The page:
Markdown markdown

When you are authoring, the content fragment editor uses markdown syntax to let you easily write headless content:

markdown editor

You can define:

Heading Notation heading-notation

To create a header by placing a hash tag (#) in front of the heading. One hash tag (#) is used for an H1, two hash tags (##) for an H2, and so on. You can use up to 6 hash tags. For example:

## This is an H2

### This is an H3

###### This is a H6

Optionally, you can create a H1 by underlining the text in equal signs and create a H2 by underlining the text in minus signs. For example:

This is an H1


This is an H2


Paragraphs and Line Breaks paragraphs-and-line-breaks

A paragraph is simply one or more consecutive lines of text, separated by one or more blank lines. A blank line is a line containing nothing but spaces or tabs. Normal paragraphs should not be indented with spaces or tabs.

A line break is created by ending a line with two or more spaces then a return.

You can create inline and reference links.

In both styles, the link text is delimited by square brackets [].

These are examples of inline links:

This is [an example]( "Title") inline link.

This is [an example of an email link](

[This link]( has no title attribute.

A reference link has the following syntax:

Hey you should [checkout][0] this [cool thing][wiki] that I [made][].




Images images

The syntax for images is similar to the links. You can create inline and referenced images.

For example, an inline image has the following syntax:

![Alt text](/path/to/img.jpg)

![Alt text](/path/to/img.jpg "Optional title")

The syntax includes:

  • An exclamation mark: !;
  • followed by a set of square brackets, containing the alt attribute text for the image;
  • followed by a set of parentheses, containing the URL or path to the image, and an optional title attribute enclosed in double or single quotes.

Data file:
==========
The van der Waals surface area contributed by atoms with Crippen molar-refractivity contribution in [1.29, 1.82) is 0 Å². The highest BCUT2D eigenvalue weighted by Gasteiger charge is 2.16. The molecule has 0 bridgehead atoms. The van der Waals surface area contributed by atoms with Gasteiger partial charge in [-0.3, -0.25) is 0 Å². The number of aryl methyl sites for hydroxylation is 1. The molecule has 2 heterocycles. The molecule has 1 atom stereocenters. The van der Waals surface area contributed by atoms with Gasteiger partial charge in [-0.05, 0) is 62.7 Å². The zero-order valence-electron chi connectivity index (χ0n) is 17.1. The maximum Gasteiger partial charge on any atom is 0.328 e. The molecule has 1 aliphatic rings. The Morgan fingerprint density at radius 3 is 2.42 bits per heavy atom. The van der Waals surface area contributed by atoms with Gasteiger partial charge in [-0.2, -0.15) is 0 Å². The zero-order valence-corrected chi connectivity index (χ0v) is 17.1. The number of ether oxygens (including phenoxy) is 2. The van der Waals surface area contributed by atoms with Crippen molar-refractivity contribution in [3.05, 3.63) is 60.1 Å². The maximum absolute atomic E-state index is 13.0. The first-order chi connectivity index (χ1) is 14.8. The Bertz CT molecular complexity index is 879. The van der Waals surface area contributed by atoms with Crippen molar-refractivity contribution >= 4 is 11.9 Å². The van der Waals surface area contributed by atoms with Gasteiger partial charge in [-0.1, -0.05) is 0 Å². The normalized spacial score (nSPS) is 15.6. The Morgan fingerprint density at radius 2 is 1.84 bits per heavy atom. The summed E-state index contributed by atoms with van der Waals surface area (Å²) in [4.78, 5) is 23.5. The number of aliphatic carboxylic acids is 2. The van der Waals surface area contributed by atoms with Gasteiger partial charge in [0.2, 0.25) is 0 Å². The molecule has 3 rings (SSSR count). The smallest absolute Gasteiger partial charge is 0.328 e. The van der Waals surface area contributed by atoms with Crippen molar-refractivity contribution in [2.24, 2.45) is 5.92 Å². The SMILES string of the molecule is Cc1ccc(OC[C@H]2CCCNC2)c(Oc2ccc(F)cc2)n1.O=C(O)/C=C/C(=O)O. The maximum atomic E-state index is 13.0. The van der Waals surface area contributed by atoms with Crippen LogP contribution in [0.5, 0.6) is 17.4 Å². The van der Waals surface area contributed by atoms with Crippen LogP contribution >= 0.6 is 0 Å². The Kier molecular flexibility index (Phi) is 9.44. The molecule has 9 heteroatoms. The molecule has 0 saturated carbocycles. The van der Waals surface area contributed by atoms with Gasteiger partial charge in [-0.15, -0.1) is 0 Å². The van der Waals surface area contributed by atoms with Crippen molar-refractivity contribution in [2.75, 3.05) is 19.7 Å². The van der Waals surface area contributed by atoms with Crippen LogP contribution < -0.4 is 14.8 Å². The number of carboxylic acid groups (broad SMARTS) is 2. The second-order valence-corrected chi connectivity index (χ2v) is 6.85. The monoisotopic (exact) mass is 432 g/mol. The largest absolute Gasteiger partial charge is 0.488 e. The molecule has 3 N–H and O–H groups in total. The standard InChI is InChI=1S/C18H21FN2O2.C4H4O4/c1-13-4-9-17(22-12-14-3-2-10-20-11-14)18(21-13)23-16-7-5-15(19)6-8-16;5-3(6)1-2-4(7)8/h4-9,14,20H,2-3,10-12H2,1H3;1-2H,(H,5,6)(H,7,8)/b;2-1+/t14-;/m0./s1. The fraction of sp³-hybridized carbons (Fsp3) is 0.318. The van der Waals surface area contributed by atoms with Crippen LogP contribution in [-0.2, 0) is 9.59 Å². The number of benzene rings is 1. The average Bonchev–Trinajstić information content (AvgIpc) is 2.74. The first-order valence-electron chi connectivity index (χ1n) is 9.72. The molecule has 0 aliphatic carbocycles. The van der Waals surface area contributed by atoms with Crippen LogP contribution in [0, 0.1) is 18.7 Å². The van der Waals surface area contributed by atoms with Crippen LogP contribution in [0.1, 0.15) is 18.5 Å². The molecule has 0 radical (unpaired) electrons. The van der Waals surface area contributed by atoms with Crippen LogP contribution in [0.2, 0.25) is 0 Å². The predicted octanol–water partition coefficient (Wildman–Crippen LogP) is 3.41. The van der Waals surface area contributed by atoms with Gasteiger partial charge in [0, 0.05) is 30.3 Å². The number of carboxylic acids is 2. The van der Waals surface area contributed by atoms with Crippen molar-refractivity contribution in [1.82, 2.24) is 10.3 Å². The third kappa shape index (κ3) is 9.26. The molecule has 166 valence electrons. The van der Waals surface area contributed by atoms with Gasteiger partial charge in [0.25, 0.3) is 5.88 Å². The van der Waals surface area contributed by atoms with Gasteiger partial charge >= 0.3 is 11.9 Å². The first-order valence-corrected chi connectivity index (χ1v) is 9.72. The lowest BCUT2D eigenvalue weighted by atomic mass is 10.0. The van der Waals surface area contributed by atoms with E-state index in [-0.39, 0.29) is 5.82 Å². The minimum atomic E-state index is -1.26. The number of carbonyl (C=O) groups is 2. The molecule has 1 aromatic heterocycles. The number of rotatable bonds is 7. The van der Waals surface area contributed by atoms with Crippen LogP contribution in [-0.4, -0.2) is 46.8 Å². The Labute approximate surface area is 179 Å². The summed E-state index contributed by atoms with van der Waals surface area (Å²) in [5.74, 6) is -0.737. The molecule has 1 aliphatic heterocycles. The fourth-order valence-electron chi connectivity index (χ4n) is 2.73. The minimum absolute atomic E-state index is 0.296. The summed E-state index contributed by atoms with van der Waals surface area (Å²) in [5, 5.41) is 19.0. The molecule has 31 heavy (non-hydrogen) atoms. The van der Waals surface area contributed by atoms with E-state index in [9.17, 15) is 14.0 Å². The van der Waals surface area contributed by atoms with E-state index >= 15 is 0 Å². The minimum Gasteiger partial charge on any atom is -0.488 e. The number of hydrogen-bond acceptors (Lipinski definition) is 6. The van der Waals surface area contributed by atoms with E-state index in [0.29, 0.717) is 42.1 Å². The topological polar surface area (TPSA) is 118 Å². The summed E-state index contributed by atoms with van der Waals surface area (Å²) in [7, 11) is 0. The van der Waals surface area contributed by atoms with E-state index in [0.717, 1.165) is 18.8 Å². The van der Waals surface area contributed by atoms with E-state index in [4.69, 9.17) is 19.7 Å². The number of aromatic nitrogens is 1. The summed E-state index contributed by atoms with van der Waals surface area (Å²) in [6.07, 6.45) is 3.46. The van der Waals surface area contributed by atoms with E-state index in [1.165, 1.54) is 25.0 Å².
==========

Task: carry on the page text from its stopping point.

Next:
A Reference-style image has the following syntax:

![Alt text][id]

Where “id” is the name of a defined image reference. Image references are defined using syntax identical to link references:

[id]: url/to/image "Optional title attribute"

Block Quotes block-quotes

You can quote text by adding the > symbol before the text. For example:

>This is block quotes



You can have nested block quotes. For example:

> This is the first level of quoting.


>> This is nested blockquote.


> Back to the first level.

Lists lists

You can create both ordered and unordered lists.

To create an unordered list, use the * symbol before the items in the list. For example:

* item in list

* item in list

* item in list

To create an ordered list, add the numbers, followed by a period, before each item in the list. For example:

1. First item in list.

2. Second item in list.

3. Third item in list.

Emphasis emphasis

You can add italic or bold styling to your text.

To can add italics as follows:

*single asterisks*

_single underscores_

Keyboard shortcut: Ctrl-I (Cmd-I)

You can bold text as follows:

**double asterisks**

__double underscores__

Keyboard shortcut: Ctrl-B (Cmd-B)

To indicate a span of code, wrap it with backtick quotes (`). Unlike a pre-formatted code block, a code span indicates code within a normal paragraph.

For example:

Use the `printf()` function.

Code Blocks code-blocks

Code blocks are typically used to illustrate source code. You can create code blocks by indenting the code using a tab or a minimum of 4 spaces. For example:

This is a normal paragraph.

This is a code block.

Backslash escapes backslash-escapes

You can use backslash escapes to generate literal characters which have special meaning in formatting syntax. For example, if you wanted to surround a word with literal asterisks (instead of an HTML <em> tag), you can use backslashes before the asterisks, like this:

\\*literal asterisks\\*

Backslash escapes are available for the following characters:

\ backslash

` backtick

* asterisk

_ underscore

{} curly braces

[] square brackets

() parentheses

# hash mark

+ plus sign

- minus sign (hyphen)

. dot